How you dispose of clinical waste depends on what sort of items you are dealing with. In the UK there are different categories of waste. These have their own colour coded containers designed to keep you, and its contents, safe.

Safe disposal bins

There are many types of storage bins available for your clinical waste needs. Add to this a number of disposal bags and it can be a confusing subject. A lot of bags or bins come with labels, and making sure you use the right one is very important. Mishandled waste in the wrong container can cause a lot of problems. Here are a few of the most common types of bags and bins you can order. You can find full information on what bins and bags you may need here.

medical waste disposal - colour coding
Where does clinical waste end up?

The majority of clinical waste cannot be reused or recycled and must be incinerated. Some items can be made safe via sterilisation or industrial treatment. Proper separation and handling is vital in reducing the amount that ends up in the wrong place. It is also important not to dispose of general waste in clinical waste containers. Clinical waste centres have capacity limits and any unnecessary waste that reaches these facilities can quickly have a knock-on effect to its efficiency.

Orange bags in particular can’t be mixed with other waste. They are shipped with a consignment note that needs to be signed by the waste collector. If clinical waste is mixed in with other forms of waste it can lead to dangerous cross contamination.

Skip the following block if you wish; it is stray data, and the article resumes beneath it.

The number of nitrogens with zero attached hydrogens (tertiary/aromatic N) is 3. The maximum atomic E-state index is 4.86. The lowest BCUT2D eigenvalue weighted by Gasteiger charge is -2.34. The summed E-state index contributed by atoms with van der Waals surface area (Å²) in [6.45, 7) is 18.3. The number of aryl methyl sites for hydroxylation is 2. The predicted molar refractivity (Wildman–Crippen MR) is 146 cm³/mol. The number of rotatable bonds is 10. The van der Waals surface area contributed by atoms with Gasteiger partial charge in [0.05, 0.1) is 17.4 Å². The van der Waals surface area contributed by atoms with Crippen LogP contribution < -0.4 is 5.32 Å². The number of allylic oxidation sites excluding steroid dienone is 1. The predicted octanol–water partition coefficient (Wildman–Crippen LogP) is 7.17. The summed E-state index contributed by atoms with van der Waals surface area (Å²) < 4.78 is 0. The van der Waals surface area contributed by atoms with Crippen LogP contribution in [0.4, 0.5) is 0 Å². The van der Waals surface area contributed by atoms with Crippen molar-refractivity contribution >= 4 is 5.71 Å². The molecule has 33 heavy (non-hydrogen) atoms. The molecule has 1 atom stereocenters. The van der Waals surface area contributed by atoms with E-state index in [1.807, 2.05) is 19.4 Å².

Unfortunately, not all clinical waste ends up in the right place. Interpol recently launched Operation Retrovirus to tackle the rising instances of clinical waste crime. The Covid-19 outbreak has pushed some clinical waste facilities to the limits of their capacity. To get ahead of the problem the international task force has been conducting inspections into the storage and transportation of medical waste.

Evidence of the damage done by mishandled clinical waste has been found around the world. An investigation into wildlife in Washington State in the US, found marine life had been exposed to heavy medication. This was from a local medical centre dumping small traces of spare medication. This is proof that even minimal amounts can build up over time and have a damaging effect on the environment.

We can help manage your waste

ESS can help you with any waste issues including clinical waste. If you are generating any clinical waste, we can make sure it’s handled safely and that you have all the required storage and disposal equipment you need.

We start with a free audit of your current waste measures, analysing the steps of your waste management process and the related costs. This gives us a great overview of changes you can make as well as any cost saving measures that may be applicable.

We stay up-to-date on government guidelines and regulations so you don’t have to worry about falling behind. Our goal is to make sure your waste management is the best it can be. For more information and to find out how we can help you with your waste issues contact us today.

No Comments

Post A Comment